Interactions with prescribers
Healthcare professionals need access to high quality up-to-date information to help them make the best treatment choices for their patients.
As a company that develops and makes many medicines and vaccines, we have an important role to play in providing accurate information about the risks and benefits of our products to Healthcare professionals (HCPs). In addition to our approved product labelling, we also make public our clinical trial data and share safety information with prescribers. Our sales professionals provide information directly to HCPs about our medicines and vaccines and the conditions they are approved to treat.
As well providing information about our products, we, alongside other healthcare companies, have supported medical education programmes that provide HCPs with the latest information on disease, diagnosis and treatment. Traditionally, this support has included providing direct financial support to enable HCPs to attend medical conferences to hear about new discoveries, the latest evidence for treatments or advances in care.
Recognising that HCPs also value hearing from their peers, companies have also engaged medical professionals to talk on their behalf about approved uses of their medicines. In keeping with professional relationships, these HCPs have typically received a fee for their time and expertise.
Increasingly, we believe people may question whether a conflict of interest exists in the relationship where payments are made to HCPs to speak on a company's behalf, or where financial support is given directly to help HCPs attend medical conferences.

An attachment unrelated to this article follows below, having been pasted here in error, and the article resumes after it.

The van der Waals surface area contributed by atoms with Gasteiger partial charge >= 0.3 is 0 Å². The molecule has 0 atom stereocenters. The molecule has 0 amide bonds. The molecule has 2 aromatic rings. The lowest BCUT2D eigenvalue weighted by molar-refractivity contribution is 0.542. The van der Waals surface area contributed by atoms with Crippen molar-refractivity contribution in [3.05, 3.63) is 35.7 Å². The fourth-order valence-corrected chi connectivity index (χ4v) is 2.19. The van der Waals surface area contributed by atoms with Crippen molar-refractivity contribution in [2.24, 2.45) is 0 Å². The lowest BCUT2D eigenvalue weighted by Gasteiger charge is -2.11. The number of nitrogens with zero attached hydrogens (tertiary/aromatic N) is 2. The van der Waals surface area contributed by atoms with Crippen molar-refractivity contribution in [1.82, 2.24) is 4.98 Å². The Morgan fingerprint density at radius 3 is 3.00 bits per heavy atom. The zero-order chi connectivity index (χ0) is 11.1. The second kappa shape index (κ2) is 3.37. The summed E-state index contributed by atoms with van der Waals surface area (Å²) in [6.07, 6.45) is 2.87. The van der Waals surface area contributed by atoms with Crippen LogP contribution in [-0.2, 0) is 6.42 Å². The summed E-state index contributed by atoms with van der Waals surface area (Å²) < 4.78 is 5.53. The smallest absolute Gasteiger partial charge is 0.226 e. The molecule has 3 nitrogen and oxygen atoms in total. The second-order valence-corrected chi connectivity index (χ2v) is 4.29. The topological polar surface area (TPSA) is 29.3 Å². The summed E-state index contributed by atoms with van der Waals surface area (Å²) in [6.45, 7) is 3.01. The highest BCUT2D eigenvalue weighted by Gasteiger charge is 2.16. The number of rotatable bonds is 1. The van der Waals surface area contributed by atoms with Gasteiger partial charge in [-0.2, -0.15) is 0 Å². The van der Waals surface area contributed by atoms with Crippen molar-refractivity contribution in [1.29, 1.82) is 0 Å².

We know that HCPs make independent decisions. But even the perception of a conflict of interest can undermine the trust that patients have in the information about medicines being provided to them by their doctors, and we must work to safeguard against that.
In December 2013, we announced three significant new measures to change the way we sell and market our medicines to HCPs.
Introducing new compensation for sales professionals: We have made good progress and from 1 January 2015, no customer facing GSK Pharma sales professionals or their managers are being financially incentivised based on individual sales targets. Sales professionals are now incentivised based on their technical knowledge, the quality of service they deliver to HCPs to support improved patient care and a broader set of business performance measures. We expect this new sales compensation model to play a role in building trust with HCPs and other key stakeholders worldwide.
Delivering independent medical education in new ways: We are changing how we support education for doctors. We will fund third party suppliers of independent medical education to provide evidence based educational programmes to HCPs at ‘arms length’ from GSK, with no GSK influence on content, speaker, faculty or audience selection. GSK will also stop providing financial support directly to individual HCPs to attend scientific conferences.
Stopping direct payments to HCPs to speak on our behalf: We’re stopping the practice of paying HCPs to speak on our behalf about our prescription medicines to other HCPs. Instead, we’re developing new digital, personal and real-time applications to deliver appropriate information to healthcare professionals. We’ll make sure the expert medical doctors we have within GSK have more time to talk with and answer questions about our medicines with their peers. They will be responsible for providing the right information to support the appropriate use of our medicines.
These changes will be introduced worldwide by 2016; while they are being introduced, we will continue to disclose any payments we do make to HCPs where such requirements exist. These payments must be appropriate for the services and expertise provided to us, must not be excessive, and never be an inducement or reward for prescribing our products.
HCPs will remain valuable partners for GSK, and beyond 2016 we will continue to pay HCPs for certain non-promotional activities that we could not do without them. These include:
- conducting GSK-sponsored clinical research
- advisory activities and market research which provide us with essential insights on specific diseases.